Maureen Kingsley

October 24, 2016

4 Min Read
Is Abbott’s Acquisition of Alere Doomed?

Federal investigations of Alere, a class-action complaint brought by its investors, and an accusation that Abbott bullied the company to accept a deal-termination offer may have soured the planned acquisition beyond repair.

Maureen Kingsley

Despite having won the approval of its shareholders last Friday, October 21, Waltham, MA-based Alere Inc.'s pending acquisition by healthcare giant Abbott Laboratories does not appear to be a sure thing. The deal, announced this past February, would have the 128-year-old Abbott paying $5.8 billion for 15-year-old Alere, a company specializing in point-of-care medical tests. But observers say the relationship between the two has since soured--possibly irreversibly.

A recent Boston Globe story detailing the deal's developments cites court documents that reveal "mutual rancor, mistrust, and uncertainty as to whether the merger will close." For instance, Abbott, after announcing the acquisition, was "blindsided by disclosures that Alere was the subject of U.S. Department of Justice probes into its overseas business practices, its billing of Medicare, and the reliability of a product line," the Globe reported. Consequently, Abbott insisted Alere provide more information about those three federal investigations, and, in April, it even offered Alere tens of millions of dollars to terminate the planned acquisition altogether. Alere rejected that offer.

Also in April, Alere was "stunned" to learn of Abbott's intent to buy Minneapolis-based St. Jude Medical Inc. for $25 billion, "a deal that raised questions about Abbott's capacity to finance both buyouts," according to the Globe.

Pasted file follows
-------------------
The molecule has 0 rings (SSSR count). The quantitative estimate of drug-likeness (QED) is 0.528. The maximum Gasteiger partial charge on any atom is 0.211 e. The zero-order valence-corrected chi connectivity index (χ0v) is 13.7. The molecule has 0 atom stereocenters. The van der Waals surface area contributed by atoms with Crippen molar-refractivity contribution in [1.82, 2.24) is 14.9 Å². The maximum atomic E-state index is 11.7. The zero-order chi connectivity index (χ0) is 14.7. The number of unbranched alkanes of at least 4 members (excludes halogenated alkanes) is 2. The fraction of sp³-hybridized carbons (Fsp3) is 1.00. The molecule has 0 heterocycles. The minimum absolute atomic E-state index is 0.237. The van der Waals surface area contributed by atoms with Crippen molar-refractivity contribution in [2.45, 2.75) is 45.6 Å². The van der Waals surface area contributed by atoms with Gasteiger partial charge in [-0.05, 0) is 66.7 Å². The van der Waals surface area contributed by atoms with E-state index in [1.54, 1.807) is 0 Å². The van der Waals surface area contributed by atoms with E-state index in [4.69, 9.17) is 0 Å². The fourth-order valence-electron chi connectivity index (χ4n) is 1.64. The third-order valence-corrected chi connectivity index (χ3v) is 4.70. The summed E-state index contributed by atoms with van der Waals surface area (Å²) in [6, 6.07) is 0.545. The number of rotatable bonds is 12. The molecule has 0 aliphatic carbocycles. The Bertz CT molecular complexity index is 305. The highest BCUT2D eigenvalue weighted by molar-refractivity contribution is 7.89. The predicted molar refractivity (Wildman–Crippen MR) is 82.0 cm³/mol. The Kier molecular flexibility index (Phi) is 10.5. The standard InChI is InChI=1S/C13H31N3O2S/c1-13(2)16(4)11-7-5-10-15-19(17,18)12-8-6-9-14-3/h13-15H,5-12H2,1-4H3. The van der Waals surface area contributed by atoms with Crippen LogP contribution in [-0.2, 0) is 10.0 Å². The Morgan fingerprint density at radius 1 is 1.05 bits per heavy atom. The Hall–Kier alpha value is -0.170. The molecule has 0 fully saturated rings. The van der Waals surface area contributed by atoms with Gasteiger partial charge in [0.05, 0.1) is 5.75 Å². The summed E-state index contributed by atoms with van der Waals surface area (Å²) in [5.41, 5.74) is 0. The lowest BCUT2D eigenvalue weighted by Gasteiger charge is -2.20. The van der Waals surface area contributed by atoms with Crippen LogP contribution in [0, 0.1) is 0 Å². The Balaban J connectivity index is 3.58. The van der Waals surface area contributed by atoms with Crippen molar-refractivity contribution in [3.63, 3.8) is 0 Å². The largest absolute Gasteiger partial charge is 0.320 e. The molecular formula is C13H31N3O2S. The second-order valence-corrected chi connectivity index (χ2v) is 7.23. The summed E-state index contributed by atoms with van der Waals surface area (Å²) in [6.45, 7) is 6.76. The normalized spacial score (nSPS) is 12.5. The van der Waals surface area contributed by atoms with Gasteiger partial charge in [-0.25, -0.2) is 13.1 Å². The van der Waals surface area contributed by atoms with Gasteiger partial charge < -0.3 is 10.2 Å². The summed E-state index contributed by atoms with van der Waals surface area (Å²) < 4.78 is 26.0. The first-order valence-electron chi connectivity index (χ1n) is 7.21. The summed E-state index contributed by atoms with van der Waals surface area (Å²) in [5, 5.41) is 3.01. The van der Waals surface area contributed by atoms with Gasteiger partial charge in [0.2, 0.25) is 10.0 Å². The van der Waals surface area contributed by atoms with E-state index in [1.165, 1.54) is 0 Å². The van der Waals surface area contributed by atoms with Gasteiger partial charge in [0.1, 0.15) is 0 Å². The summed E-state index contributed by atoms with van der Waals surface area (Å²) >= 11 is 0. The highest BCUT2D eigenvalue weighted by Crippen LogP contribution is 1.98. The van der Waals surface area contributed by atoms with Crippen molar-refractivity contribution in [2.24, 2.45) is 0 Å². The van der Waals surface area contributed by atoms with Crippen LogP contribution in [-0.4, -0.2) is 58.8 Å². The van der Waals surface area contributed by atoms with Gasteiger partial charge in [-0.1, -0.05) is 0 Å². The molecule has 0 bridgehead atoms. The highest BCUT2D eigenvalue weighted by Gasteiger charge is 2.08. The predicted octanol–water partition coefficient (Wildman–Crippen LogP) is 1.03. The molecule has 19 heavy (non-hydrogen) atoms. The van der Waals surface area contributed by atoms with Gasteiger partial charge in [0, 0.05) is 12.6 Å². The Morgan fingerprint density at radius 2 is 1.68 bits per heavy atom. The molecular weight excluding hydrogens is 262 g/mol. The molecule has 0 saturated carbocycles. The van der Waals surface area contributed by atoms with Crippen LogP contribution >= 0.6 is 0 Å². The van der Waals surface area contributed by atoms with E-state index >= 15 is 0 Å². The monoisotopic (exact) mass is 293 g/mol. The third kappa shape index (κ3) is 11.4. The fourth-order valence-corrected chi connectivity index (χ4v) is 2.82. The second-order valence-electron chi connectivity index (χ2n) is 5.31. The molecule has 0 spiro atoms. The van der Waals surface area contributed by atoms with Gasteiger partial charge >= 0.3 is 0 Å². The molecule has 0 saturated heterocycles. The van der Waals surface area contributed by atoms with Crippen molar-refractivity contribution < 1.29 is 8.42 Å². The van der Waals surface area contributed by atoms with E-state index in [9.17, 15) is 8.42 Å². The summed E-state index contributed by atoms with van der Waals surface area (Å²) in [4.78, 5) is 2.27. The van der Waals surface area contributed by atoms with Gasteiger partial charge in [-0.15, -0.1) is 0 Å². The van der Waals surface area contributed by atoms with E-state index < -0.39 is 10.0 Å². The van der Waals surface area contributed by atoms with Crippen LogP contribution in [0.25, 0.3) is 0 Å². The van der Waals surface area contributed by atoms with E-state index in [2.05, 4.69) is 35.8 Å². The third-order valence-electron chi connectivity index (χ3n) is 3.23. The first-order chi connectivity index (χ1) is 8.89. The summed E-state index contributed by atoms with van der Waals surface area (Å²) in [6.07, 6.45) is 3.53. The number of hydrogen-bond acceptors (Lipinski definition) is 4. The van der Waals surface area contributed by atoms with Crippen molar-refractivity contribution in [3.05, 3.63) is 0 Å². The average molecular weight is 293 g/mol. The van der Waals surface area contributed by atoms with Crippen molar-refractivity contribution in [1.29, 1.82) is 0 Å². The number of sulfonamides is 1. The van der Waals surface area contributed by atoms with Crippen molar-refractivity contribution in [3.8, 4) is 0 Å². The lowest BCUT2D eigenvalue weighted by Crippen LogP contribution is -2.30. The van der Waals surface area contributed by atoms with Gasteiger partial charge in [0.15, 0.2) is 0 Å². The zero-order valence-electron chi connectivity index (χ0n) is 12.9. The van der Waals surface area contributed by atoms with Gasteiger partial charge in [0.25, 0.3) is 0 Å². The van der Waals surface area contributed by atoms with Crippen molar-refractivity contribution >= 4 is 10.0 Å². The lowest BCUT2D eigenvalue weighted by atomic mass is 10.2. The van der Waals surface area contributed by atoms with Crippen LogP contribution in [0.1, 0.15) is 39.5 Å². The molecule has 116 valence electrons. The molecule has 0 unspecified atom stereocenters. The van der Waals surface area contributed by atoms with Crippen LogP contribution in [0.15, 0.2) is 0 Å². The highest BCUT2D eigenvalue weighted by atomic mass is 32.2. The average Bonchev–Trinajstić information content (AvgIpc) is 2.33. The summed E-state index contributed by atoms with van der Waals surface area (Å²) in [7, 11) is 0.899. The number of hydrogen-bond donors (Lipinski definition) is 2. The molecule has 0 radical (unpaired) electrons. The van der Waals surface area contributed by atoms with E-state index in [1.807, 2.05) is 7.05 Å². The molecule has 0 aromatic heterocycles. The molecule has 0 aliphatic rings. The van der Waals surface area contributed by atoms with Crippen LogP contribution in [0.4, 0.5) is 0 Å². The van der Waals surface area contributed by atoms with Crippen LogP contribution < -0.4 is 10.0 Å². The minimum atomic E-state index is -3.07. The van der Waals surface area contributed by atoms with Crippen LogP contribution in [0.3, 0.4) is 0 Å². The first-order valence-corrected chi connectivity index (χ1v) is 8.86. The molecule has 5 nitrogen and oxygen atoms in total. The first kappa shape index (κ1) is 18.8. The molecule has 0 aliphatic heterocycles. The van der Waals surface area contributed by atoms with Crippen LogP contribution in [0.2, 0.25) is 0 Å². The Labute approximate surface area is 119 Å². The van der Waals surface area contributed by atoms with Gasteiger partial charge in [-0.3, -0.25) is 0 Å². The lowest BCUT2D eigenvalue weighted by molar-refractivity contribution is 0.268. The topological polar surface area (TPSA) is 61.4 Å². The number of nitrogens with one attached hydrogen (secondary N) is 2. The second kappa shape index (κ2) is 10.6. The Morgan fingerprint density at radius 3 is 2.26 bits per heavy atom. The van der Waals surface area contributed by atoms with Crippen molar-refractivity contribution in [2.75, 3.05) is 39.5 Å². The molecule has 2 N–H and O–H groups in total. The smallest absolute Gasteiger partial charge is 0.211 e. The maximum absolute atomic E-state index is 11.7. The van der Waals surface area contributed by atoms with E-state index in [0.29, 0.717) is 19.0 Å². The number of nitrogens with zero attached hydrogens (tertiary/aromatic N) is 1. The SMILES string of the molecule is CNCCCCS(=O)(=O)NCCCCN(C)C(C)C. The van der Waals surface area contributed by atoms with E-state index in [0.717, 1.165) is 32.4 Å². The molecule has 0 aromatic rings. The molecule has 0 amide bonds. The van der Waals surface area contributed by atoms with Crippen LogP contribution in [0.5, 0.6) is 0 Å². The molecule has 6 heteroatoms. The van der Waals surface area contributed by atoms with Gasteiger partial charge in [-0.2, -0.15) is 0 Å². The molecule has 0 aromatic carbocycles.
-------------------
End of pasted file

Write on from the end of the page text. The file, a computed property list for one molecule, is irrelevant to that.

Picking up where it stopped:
A few months later, in August, Alere brought a rather juicy lawsuit charging Abbott with covertly planning to sink the merger altogether and threatening to create a "living hell" for Alere executives if they "didn't take the walkaway fee of $30 million to $50 million," according to the lawsuit. Abbott dismissed those allegations as untrue.

Finally, and complicating matters further, a group of Alere investors filed a class-action complaint against Alere in September alleging the firm's senior executives "made misleading statements and omitted key information about its business operations so that [Alere CEO Namal] Nawana and chief financial officer James Hinrichs could receive one-time payments totaling $29 million through the sale of the company," the Globe reported. Alere spokesperson Jackie Lustig said Alere will be moving to dismiss the complaint.

These events all add up to a lot of negativity and mistrust on both sides; however, in various public statements, the two companies seem to be playing nice. For instance, in an Abbott third-quarter-earnings telephone call held last week, Abbott CEO Miles White said vaguely that while the Alere situation "remains to be seen," a "strategic fit is there." White continued, "We like the products. We like the business. We have said that, and I continue to say that. Is the long-term post-merger opportunity and fit there? Yes, it is, and I have never wavered on that."

For its part, Alere announced last week that Chinese officials have cleared the acquisition, with CEO Nawana adding, "We are very pleased by this decision and remain confident that the merger will proceed according to the terms of the agreement."

So, will the deal actually close? It's hard to say, but perhaps the stakes for both companies are too high not to.

Erik Gordon, a professor at the University of Michigan's Ross School of Business, makes the following astute observation in the Globe story: "Both sides have invested a lot in going forward. If the deal doesn't close and you're the seller, you're damaged goods. If the deal doesn't close and you're the buyer, you've damaged your reputation for closing a deal. So there's normally a lot of momentum to get these deals done."ign U

Maureen Kingsley is a contributor to Qmed. 

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